People with learning disabilities can be singers like Lizzie Emeh, award winning actresses like Paula Sage (and she’s Scottish!) and even civil servants like Scott Watkin, co-national director for people with learning disabilities at the Department of Health.
Now, I’m going to admit that I’m slightly biased against you. I know only too well what it’s like to have my disability mocked by famous comedians.
As I recently wrote in The Guardian, five years ago, after I appeared in a BBC television documentary, Ricky Gervais, Stephen Merchant and Karl Pilkington made jokes about my facial disfigurement on their XFM radio show.
They told jokes about ‘midgets’, the elephant man and how it’s hard to remember that people with facial disfigurements are human because they don’t look human. Hilarious eh?
So you won’t be surprised to hear that I’m on the side of the mum who tackled you at your show. Though what she was doing there in the first place is beyond me.
Her money would have been better spent on a ticket to see Laurence Clark’s show ‘Spastic Fantastic’. A disabled comedian taking the piss out of non-disabled people – now that’s what I call groundbreaking hilarious stuff.
You probably think all this rumpus about you is ‘political correctness gone mad’ and that you were ‘only joking’. I’m not an expert, but in my humble opinion, ‘only joking’ is an excuse used by white heterosexual non-disabled male comedians who have never experienced bigotry and think they have a human right to be nasty.
But I’m all for free speech, which is why I think comedians do have a right to say what they like if they think it’ll get them a laugh. I also think audiences have the right to boo, hiss, heckle, throw tomatoes, complain to Ofcom, switch off the telly/radio, boycott a show and most of all NOT TO LAUGH if they think a joke has crossed a line.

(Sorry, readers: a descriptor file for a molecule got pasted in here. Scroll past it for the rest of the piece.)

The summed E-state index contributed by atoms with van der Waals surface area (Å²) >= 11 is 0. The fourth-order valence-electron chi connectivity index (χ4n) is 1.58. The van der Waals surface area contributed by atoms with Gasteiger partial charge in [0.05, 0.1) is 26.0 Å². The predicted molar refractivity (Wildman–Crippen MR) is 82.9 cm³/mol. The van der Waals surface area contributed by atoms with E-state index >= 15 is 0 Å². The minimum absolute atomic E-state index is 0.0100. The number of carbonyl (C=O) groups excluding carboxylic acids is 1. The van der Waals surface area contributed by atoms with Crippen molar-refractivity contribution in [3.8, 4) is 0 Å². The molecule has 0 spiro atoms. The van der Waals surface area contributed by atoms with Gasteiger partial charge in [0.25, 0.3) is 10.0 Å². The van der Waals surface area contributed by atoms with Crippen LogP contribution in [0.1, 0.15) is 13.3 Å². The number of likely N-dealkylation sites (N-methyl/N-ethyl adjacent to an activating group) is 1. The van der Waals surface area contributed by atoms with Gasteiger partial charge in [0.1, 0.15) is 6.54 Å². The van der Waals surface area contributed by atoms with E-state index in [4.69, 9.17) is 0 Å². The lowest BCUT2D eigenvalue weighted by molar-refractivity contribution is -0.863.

I recommend each and every one of these tactics and frequently use them myself. Which is why I am possibly the only person in the world that has never watched The Office.
Now Frankie, I’ve been following your work for some time now and I’ve been picking up a distinct theme with your humour. You like to joke about women that you don’t consider attractive enough to fancy, like the swimmer Rebecca Adlington, who you joked looked like a reflection on the back of a spoon. You like to joke about people with learning disabilities, presumably because you don’t consider them attractive enough to fancy (I doubt you’re very high on their potential shag list either).
Have you considered joking about politicians? I hear there’s a General Election campaign on, so it would be quite timely. Plus some politicians are a bit funnylooking, so you’re unlikely to fancy them. Unless you do. Maybe power’s your thing.
Open your eyes and your heart Frankie. You can still be funny without having to be sexist/ racist/ homophobic/ misogynist/ disablist (delete as appropriate). By the way, I hope I’ve not offended you about your appearance. I rather like The Proclaimers. Besides, I was only joking.
(cartoon provided by Crippen - Disabled cartoonist. Click here to visit his blog)